The “Lost & Found” Box

a random glove
an umbrella
a pair of eyeglasses
a pen
These are just some of the things that might be found in a
“Lost and Found” box.
Much of what’s “found” and deposited in the box is forgotten and left behind, never again to be claimed by its original owner.

You look in the box for what you’ve “Lost”.
You put into the box something you’ve “Found”—something that’s not yours. 

“Lost” doesn’t only apply to things. It’s also true of parts of us—pieces we lose along the journey from childhood to “being grown up”.

You might have left behind:
unbridled passion
pleasure in living in the moment
childlike joy

You might have forgotten your sense of:

You might have put away the desire to:
try new things
make your home a place that you love
live in the moment
make a difference

You may have given up your belief in:
the absolute beauty of nature
the absolute beauty of you
the goodness of others

You may have abandoned:
the courage to speak your own mind
the desire to “think outside the box”
the willingness to take chances
the idea that you’re worth being loved

You may have “lost”:
your voice
your passion
your empathy
your truth

We replace those things—with other options that we “find” in the box—throughout our journey of living and hurting and trying and failing and giving up. What we put into our lives, however, often marginalize, rather than elevates, them. How sad.

You may have perfected:

You may have accepted:
feeling “less than”
the status quo
being mistreated
what you think is your “lot in life”

You may have settled for living in:
a lie
the past

You may have “found”:
disdain for your body

The problem with many of the things we’ve “found” along the way is that they’re man-made. They don’t belong to us. We choose them. Sometimes we leave this world never “finding” what we’ve “lost”. We’re afraid of going back to what we really need because we don’t remember how to be that way.

You look in the box for what you’ve “Lost”.
You put into the box something you’ve “Found”—something that’s not yours.
The problem is that we get to a point where we don’t look for what we’ve lost.
We decide to hold onto what we’ve “found”….it feels safer….and that becomes our truth.

What have you "lost"? What have you "found"? ©2015 PeacFullHome

If you dared to open your “Lost and Found” Box, what would be in it? What have you lost?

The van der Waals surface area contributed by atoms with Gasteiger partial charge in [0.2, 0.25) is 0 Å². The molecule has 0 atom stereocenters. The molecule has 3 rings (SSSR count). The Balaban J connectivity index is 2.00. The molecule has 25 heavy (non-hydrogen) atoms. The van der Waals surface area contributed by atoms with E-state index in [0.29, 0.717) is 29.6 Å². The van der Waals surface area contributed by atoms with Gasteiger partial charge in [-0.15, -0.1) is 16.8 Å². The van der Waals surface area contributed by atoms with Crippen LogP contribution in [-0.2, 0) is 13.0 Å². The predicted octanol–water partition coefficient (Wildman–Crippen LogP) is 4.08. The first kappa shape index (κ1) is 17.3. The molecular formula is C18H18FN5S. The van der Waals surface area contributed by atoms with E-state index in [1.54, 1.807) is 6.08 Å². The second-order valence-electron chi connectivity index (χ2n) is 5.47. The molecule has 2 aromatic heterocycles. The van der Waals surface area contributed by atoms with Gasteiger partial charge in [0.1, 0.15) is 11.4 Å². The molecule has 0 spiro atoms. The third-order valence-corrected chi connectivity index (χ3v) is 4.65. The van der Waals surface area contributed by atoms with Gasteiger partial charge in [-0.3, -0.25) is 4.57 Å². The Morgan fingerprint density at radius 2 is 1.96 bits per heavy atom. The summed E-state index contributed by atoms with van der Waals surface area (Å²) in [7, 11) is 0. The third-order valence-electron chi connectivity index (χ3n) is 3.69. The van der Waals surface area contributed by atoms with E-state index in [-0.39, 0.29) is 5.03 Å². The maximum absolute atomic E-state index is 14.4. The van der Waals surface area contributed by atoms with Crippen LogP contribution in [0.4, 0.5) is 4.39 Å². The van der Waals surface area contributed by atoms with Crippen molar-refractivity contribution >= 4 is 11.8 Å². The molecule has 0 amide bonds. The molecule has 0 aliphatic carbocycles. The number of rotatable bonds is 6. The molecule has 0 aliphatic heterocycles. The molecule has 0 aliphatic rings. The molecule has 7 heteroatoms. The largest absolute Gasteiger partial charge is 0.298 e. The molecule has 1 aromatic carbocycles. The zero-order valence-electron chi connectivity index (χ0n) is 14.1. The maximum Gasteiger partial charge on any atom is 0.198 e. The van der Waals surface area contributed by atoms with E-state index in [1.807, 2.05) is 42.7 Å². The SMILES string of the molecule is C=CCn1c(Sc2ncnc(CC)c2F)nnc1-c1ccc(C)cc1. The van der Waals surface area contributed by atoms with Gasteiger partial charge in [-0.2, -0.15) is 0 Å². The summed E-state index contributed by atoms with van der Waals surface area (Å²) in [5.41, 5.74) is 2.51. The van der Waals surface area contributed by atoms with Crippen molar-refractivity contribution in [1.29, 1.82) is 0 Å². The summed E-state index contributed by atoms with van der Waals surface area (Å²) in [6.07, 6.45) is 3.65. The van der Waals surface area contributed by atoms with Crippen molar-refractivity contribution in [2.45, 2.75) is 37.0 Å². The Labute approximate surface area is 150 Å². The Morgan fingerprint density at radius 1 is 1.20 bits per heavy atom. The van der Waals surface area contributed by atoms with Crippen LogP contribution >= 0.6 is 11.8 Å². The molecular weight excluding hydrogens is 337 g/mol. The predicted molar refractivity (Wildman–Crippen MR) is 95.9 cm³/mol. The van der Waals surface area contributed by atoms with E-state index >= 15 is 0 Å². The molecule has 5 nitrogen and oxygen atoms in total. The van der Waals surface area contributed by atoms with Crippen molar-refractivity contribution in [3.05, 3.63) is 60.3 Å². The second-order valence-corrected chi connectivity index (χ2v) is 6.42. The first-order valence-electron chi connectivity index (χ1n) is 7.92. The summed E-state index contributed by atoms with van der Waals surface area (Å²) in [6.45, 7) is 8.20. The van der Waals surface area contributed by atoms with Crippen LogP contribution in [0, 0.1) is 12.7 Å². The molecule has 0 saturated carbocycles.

Two Exercises:
1. Take a chance and go back in time. If you have any photos of yourself when you were really young, take them out.
What do you see in your eyes? Do you see carefree and happy or a child who was already losing some of the joy?
What was your life like? Who were your surrounded by?
Give yourself the gift of remembering who you’ve been—the gift of reclaiming your birthright as a person of joy.

2. Think of just ten things that your enjoy doing….things that at your core bring you joy.
If there’s nothing, in your current life that elicits joy, go back in time and see if you can remember when your were happiest.
Write those ten things on little slips of paper.
Each week, for the next ten weeks, pull one out on Monday and do it that week. Let me know how that makes you feel.

The other day, my daughter, Sara, and I were talking about Mom. Toward the end of her life, Sara would take Mom grocery shopping. She was no longer up to doing it herself but didn’t want to miss out on the excursion. One day, Sara and Lauren (my granddaughter who was less than one at the time) were headed home from the grocery store when a torrential downpour hit. Sara parked in front of Mom’s house, got her up on the front porch, then handed her the baby carrier with Lauren in it. The rain was pouring down and Mom stood there, with a childlike joy she burst into laugher.
She laughed through the pain of her body.
She laughed through the absurdity of being taken care of by her first grandchild.
She laughed because of the gift of being able to hold her great-grandchild—and I’m quite confident that Lauren felt the unbridled joy that ran through the woman who held her with such love.
Sara remembers that day with complete clarity, and holds that in her heart as she goes through her busy days.

You are worth finding what you’ve lost.
Please believe that,

©2015 peace full home™/intentional living


2 thoughts on “The “Lost & Found” Box

  1. I felt sad reading this and thinking of all I have lost, not just those who have moved on, but the pieces of myself that I lost. I am going to laugh again, and not just on the outside. Thanks Kay.


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